Maximizing Your Financial Potential: Understanding and Exercising Stock Options


Many companies provide stock options as equity compensation because they encourage employees to increase the value of their company through their work. It creates the potential for a tremendous win-win situation: employers benefit from an incentivized team that works to grow the company, and employees benefit from the subsequent increase in the value of the company’s stock.

If you’re receiving stock options as part of your compensation, it’s important to understand how they work and the steps you need to take to make the most out of this opportunity. In this blog post, we’ll provide an overview of stock options and the process of exercising and, ultimately, selling them. With this understanding, you’ll be ready to start taking concrete steps toward building a stock option strategy that supports your short- and long-term financial goals.


Types of Stock Options

First, it’s important to understand what kind of stock options you have. The two basic types of stock options that companies can provide as equity compensation are  incentive stock options (ISOs) and non-qualified stock options (NSOs). NSOs are very common because there is no tax-code limit to the total number or value of NSOs that a company can grant, and they can be granted to not only employees but also officers, directors, contractors, consultants, and others.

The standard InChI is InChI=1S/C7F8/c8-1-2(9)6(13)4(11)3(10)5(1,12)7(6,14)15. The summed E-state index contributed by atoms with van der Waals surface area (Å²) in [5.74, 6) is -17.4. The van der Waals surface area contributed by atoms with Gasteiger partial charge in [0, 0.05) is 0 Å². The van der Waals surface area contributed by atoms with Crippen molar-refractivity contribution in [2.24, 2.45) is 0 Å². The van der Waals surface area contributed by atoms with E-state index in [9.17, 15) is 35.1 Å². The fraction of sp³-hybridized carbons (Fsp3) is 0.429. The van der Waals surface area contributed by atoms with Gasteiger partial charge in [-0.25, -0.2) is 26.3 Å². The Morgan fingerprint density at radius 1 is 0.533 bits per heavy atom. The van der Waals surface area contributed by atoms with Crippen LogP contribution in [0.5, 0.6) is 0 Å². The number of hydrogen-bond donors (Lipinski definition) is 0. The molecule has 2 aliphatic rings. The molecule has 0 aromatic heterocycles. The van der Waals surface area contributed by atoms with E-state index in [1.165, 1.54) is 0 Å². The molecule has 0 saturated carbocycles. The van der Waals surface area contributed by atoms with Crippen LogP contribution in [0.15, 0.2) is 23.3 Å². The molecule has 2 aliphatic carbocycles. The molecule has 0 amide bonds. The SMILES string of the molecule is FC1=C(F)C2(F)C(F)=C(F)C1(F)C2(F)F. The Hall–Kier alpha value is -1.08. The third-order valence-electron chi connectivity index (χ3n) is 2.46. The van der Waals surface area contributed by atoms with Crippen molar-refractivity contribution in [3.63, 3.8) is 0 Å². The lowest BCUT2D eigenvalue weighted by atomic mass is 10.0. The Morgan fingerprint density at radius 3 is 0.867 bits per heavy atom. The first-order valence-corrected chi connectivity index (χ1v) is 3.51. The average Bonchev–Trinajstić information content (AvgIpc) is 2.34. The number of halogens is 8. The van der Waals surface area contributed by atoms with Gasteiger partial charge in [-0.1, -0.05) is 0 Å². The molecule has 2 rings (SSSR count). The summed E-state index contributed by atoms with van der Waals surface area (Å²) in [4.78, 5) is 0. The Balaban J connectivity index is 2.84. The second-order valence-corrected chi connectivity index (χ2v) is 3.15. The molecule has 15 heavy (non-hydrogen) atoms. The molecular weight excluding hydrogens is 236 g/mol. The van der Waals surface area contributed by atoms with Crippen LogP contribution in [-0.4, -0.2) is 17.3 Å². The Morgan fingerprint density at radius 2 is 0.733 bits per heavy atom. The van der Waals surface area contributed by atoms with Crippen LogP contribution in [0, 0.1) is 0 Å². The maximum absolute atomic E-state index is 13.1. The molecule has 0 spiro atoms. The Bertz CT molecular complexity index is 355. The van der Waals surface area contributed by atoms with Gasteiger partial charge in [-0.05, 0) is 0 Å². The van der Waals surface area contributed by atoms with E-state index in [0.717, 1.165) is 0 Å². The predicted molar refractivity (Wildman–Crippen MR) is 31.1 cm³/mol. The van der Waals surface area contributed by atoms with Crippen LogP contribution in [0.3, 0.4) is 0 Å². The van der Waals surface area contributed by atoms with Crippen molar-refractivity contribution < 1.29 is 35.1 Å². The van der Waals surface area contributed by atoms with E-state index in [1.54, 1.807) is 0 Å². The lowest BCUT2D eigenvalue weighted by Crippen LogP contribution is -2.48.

ISOs, on the other hand, can be granted only to employees, and a maximum of $100,000 aggregate grant value can become exercisable in any calendar year. ISOs are non-transferrable. However, the gains on ISOs qualify for special tax treatment when certain conditions are met.



When an employer offers stock options as equity compensation, these options must go through vesting. Vesting is typically based on time in service. Employee stock options also usually have a “cliff,” or a specific length of time employees must work with a company before they can begin receiving them.

For example, an employer may offer 20,000 stock options over a period of four years with a one-year cliff, after which an employee can exercise 25% of the options (or 5,000). After the one-year cliff, the employer will dispense the stock options at regular intervals (often quarterly, bi-annually, or annually) until all 20,000 have vested. If the employee leaves the company before the one-year cliff, they will lose all their stock options. After the cliff, an employee who leaves the company will typically lose the portion of options that remain unvested. Be aware, however, that even vested options must be exercised within a specified period after leaving a company; in the case of ISOs, this is generally 90 days, but for NSOs, it may be up to ten years.

Stock Option Exercise

Exercising stock options is the process of purchasing shares of the underlying stock. Typically, stock options must vest before they can be exercised. In some cases, however, employers allow early exercise of stock options, which creates the potential for important tax benefits.